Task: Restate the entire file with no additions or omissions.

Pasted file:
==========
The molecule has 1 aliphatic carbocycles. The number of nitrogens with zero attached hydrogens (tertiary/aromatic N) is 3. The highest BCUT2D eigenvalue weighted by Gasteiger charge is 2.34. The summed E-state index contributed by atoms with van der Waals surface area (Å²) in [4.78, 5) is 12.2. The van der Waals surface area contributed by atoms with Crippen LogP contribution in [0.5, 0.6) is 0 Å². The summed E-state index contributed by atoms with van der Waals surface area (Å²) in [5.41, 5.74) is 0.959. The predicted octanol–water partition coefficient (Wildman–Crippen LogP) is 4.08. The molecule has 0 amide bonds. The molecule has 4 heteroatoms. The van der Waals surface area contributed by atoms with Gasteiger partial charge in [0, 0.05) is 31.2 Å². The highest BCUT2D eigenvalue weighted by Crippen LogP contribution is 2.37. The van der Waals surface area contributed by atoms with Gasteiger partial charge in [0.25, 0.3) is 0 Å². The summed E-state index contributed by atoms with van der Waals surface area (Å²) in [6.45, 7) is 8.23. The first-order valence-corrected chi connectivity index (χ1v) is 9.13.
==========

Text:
The molecule has 1 aliphatic carbocycles. The number of nitrogens with zero attached hydrogens (tertiary/aromatic N) is 3. The highest BCUT2D eigenvalue weighted by Gasteiger charge is 2.34. The summed E-state index contributed by atoms with van der Waals surface area (Å²) in [4.78, 5) is 12.2. The van der Waals surface area contributed by atoms with Crippen LogP contribution in [0.5, 0.6) is 0 Å². The summed E-state index contributed by atoms with van der Waals surface area (Å²) in [5.41, 5.74) is 0.959. The predicted octanol–water partition coefficient (Wildman–Crippen LogP) is 4.08. The molecule has 0 amide bonds. The molecule has 4 heteroatoms. The van der Waals surface area contributed by atoms with Gasteiger partial charge in [0, 0.05) is 31.2 Å². The highest BCUT2D eigenvalue weighted by Crippen LogP contribution is 2.37. The van der Waals surface area contributed by atoms with Gasteiger partial charge in [0.25, 0.3) is 0 Å². The summed E-state index contributed by atoms with van der Waals surface area (Å²) in [6.45, 7) is 8.23. The first-order valence-corrected chi connectivity index (χ1v) is 9.13.